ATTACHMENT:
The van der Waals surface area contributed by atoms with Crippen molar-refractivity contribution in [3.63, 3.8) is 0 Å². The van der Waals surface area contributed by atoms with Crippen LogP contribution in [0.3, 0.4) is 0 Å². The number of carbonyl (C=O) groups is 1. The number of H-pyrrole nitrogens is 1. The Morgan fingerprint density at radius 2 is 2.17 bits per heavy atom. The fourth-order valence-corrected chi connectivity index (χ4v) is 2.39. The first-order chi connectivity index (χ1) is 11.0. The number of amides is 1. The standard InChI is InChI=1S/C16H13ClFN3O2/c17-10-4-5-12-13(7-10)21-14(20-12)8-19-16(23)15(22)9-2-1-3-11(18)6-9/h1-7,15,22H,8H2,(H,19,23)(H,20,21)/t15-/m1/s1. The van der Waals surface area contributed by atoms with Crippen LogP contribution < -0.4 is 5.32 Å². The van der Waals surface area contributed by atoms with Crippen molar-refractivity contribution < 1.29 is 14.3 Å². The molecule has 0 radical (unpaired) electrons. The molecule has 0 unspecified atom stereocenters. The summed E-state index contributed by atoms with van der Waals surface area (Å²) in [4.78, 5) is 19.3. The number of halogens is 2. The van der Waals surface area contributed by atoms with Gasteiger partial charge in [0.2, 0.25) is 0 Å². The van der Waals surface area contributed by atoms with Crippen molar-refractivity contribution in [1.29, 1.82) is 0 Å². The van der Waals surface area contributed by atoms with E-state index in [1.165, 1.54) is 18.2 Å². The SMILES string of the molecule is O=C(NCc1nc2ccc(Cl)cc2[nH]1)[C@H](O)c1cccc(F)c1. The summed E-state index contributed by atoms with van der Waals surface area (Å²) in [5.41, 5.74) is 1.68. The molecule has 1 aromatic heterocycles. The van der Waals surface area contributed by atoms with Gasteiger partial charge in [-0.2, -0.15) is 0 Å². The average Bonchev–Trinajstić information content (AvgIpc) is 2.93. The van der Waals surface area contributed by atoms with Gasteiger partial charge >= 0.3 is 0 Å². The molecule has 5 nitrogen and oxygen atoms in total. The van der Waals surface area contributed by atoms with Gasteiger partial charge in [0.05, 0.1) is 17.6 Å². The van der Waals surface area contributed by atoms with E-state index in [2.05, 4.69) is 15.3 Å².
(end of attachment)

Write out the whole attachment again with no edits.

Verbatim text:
The van der Waals surface area contributed by atoms with Crippen molar-refractivity contribution in [3.63, 3.8) is 0 Å². The van der Waals surface area contributed by atoms with Crippen LogP contribution in [0.3, 0.4) is 0 Å². The number of carbonyl (C=O) groups is 1. The number of H-pyrrole nitrogens is 1. The Morgan fingerprint density at radius 2 is 2.17 bits per heavy atom. The fourth-order valence-corrected chi connectivity index (χ4v) is 2.39. The first-order chi connectivity index (χ1) is 11.0. The number of amides is 1. The standard InChI is InChI=1S/C16H13ClFN3O2/c17-10-4-5-12-13(7-10)21-14(20-12)8-19-16(23)15(22)9-2-1-3-11(18)6-9/h1-7,15,22H,8H2,(H,19,23)(H,20,21)/t15-/m1/s1. The van der Waals surface area contributed by atoms with Crippen LogP contribution < -0.4 is 5.32 Å². The van der Waals surface area contributed by atoms with Crippen molar-refractivity contribution < 1.29 is 14.3 Å². The molecule has 0 radical (unpaired) electrons. The molecule has 0 unspecified atom stereocenters. The summed E-state index contributed by atoms with van der Waals surface area (Å²) in [4.78, 5) is 19.3. The number of halogens is 2. The van der Waals surface area contributed by atoms with Gasteiger partial charge in [0.2, 0.25) is 0 Å². The van der Waals surface area contributed by atoms with Crippen molar-refractivity contribution in [1.29, 1.82) is 0 Å². The van der Waals surface area contributed by atoms with E-state index in [1.165, 1.54) is 18.2 Å². The SMILES string of the molecule is O=C(NCc1nc2ccc(Cl)cc2[nH]1)[C@H](O)c1cccc(F)c1. The summed E-state index contributed by atoms with van der Waals surface area (Å²) in [5.41, 5.74) is 1.68. The molecule has 1 aromatic heterocycles. The van der Waals surface area contributed by atoms with Gasteiger partial charge in [-0.2, -0.15) is 0 Å². The average Bonchev–Trinajstić information content (AvgIpc) is 2.93. The van der Waals surface area contributed by atoms with Gasteiger partial charge >= 0.3 is 0 Å². The molecule has 5 nitrogen and oxygen atoms in total. The van der Waals surface area contributed by atoms with Gasteiger partial charge in [0.05, 0.1) is 17.6 Å². The van der Waals surface area contributed by atoms with E-state index in [2.05, 4.69) is 15.3 Å².